[Society for the History of Astronomy]

More about Cecilia Payne-Gaposchkin
Posted By: Mona - Astronomy Re: Astro Women - Birthdays - 05/16/21 05:52 PM
Through the vision and dedication of Edward Pickering, Harvard College had one of the world's top observatories. Pickering had a secret weapon: a team of women computers. One of them was Williamina Fleming who began her employment as a housekeeper and ended it as an astronomer of international repute.

She was born in Dundee, Angus in Scotland on 15 May 1857, and emigrated to the USA when aged 21. At Harvard College Observatory, where she became a member of the ‘Harvard Computers’. Her duties and responsibilities expanded over time, and she was eventually put in charge of the team. One of her many achievements came in 1888 when Fleming discovered the famous Horsehead Nebula (also known as Barnard 33) on a photographic plate made by astronomer William Henry Pickering (the younger brother of Edward Charles Pickering). She noticed what she described as ‘. . . a semi-circular indentation 5 minutes in diameter. . .’ on the edge of the bright, extended streak of nebulosity (later known as IC 434) located roughly half a degree south of the bright star Alnitak (ζ Orionis). She was also a pioneer in the classification of stellar spectra. [Society for the History of Astronomy]
Posted By: Mona - Astronomy Re: Astro Women - Birthdays - 05/17/21 08:18 PM
Achievements may be honored with prizes and medals, but few get represented as children's toys. However Lego responded to a proposal to showcase women in space and astronomy by making a Lego set representing four such women and their major contributions. Who were these women? One of them was American astronomer Nancy Grace Roman who was born on May 16, 1925 in Nashville, Tennessee.
NASA Women in Lego

Roman was a noted American astronomer who made important contributions to stellar classification and motions, and became the first female executive at NASA, and served as NASA's first Chief of Astronomy throughout the 1960s and 1970s, establishing her as one of the "visionary founders of the US civilian space program". She created NASA's space astronomy program and is known to many as the "Mother of Hubble" for her foundational role in planning the Hubble Space Telescope. Throughout her career, Roman was also an active public speaker and educator, and an advocate for women in the sciences. [Wikipedia]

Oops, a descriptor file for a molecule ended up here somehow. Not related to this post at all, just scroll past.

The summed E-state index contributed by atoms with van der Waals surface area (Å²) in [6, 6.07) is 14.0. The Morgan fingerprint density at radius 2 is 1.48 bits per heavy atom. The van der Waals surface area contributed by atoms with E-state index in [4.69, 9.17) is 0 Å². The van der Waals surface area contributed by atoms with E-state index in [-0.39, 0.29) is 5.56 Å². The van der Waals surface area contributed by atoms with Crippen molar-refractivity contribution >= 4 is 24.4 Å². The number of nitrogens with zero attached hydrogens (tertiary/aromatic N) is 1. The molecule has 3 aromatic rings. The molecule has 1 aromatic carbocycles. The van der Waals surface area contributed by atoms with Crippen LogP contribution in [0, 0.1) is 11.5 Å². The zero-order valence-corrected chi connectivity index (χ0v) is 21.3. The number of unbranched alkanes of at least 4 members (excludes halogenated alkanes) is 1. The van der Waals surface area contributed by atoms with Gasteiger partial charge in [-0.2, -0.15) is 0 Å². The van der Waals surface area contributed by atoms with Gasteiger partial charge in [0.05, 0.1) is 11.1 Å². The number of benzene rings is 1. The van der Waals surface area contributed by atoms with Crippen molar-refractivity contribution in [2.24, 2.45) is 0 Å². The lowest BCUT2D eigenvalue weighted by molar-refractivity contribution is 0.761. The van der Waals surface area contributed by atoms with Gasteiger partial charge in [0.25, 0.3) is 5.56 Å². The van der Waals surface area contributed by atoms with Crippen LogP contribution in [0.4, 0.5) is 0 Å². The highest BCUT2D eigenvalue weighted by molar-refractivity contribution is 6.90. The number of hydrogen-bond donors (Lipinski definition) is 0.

Posted By: Mona - Astronomy Re: Astro Women - Birthdays - 05/18/21 08:40 PM
English astronomer Mary Adela Blagg was born in Cheadle, Staffordshire on May 17, 1858.

It was when Mary was approaching middle age that she first took up an interest in astronomy, at which time she attended a course of lectures given at Cheadle by Joseph Alfred Hardcastle (a grandson of John Herschel). Hardcastle introduced her to Samuel Arthur Saunder, then President (1902-1904) of the British Astronomical Association, with whom she collaborated to produce ‘A Collated List of Lunar Formations’ published in 1913.

She carried out a great deal of useful work on variable stars (in collaboration with Herbert Hall Turner) but is probably best remembered for her contributions towards the development of a uniform system of lunar nomenclature. It should be pointed out that, although the labelling of lunar formations is now standardized, there was no naming system in operation up to the early-19th century. Different lunar maps of the period had discrepancies in terms of identification, with the same crater or other feature having anything up to three or four different names, depending on who drew up the map. The work put in by Mary Adela Blagg and Samuel Arthur Saunder went a long way towards rectifying this situation.

After the publication of several research papers for the Royal Astronomical Society, she was elected as a fellow in 1916, after being nominated by Professor Turner. She was one of five women to be elected simultaneously, the first women to become Fellows of the society.

In 1920, Mary joined the newly formed International Astronomical Union (IAU), where she continued her work on lunar nomenclature. This culminated in 1935 with the publication of her two-volume ‘Named Lunar Formations’, written in collaboration with the Czech astronomer Karl Müller for the Lunar Commission of the IAU, and which was destined to become a standard reference on the subject.

[Society for the History of Science / Wikipedia]
Posted By: Mona - Astronomy Re: Astro Women - Birthdays - 05/27/21 03:28 PM
Sally Ride was born in Los Angeles, California on May 26, 1951, and went on to lead an extraordinary life.